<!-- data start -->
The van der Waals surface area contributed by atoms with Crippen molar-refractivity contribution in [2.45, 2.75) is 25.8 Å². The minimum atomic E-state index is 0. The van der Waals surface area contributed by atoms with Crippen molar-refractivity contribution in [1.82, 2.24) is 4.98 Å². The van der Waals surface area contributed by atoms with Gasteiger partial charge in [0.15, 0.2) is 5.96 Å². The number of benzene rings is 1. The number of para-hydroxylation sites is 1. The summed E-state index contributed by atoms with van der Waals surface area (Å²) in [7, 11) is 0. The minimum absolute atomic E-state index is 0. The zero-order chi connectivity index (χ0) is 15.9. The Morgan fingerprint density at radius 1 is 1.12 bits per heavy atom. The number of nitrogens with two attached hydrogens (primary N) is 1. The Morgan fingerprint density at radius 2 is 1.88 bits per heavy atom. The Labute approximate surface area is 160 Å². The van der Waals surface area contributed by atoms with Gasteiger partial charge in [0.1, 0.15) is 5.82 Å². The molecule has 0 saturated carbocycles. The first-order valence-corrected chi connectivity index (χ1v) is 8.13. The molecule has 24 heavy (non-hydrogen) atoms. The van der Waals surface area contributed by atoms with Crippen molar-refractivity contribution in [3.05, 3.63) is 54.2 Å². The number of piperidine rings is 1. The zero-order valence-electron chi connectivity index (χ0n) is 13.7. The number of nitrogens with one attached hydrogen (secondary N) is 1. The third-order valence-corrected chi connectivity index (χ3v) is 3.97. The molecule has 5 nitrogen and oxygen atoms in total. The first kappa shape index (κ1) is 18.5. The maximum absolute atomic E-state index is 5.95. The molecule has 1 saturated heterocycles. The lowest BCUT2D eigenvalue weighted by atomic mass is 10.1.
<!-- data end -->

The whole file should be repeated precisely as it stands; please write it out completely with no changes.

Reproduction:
The van der Waals surface area contributed by atoms with Crippen molar-refractivity contribution in [2.45, 2.75) is 25.8 Å². The minimum atomic E-state index is 0. The van der Waals surface area contributed by atoms with Crippen molar-refractivity contribution in [1.82, 2.24) is 4.98 Å². The van der Waals surface area contributed by atoms with Gasteiger partial charge in [0.15, 0.2) is 5.96 Å². The number of benzene rings is 1. The number of para-hydroxylation sites is 1. The summed E-state index contributed by atoms with van der Waals surface area (Å²) in [7, 11) is 0. The minimum absolute atomic E-state index is 0. The zero-order chi connectivity index (χ0) is 15.9. The Morgan fingerprint density at radius 1 is 1.12 bits per heavy atom. The number of nitrogens with two attached hydrogens (primary N) is 1. The Morgan fingerprint density at radius 2 is 1.88 bits per heavy atom. The Labute approximate surface area is 160 Å². The van der Waals surface area contributed by atoms with Gasteiger partial charge in [0.1, 0.15) is 5.82 Å². The molecule has 0 saturated carbocycles. The first-order valence-corrected chi connectivity index (χ1v) is 8.13. The molecule has 24 heavy (non-hydrogen) atoms. The van der Waals surface area contributed by atoms with Crippen molar-refractivity contribution in [3.05, 3.63) is 54.2 Å². The number of piperidine rings is 1. The zero-order valence-electron chi connectivity index (χ0n) is 13.7. The number of nitrogens with one attached hydrogen (secondary N) is 1. The third-order valence-corrected chi connectivity index (χ3v) is 3.97. The molecule has 5 nitrogen and oxygen atoms in total. The first kappa shape index (κ1) is 18.5. The maximum absolute atomic E-state index is 5.95. The molecule has 1 saturated heterocycles. The lowest BCUT2D eigenvalue weighted by atomic mass is 10.1.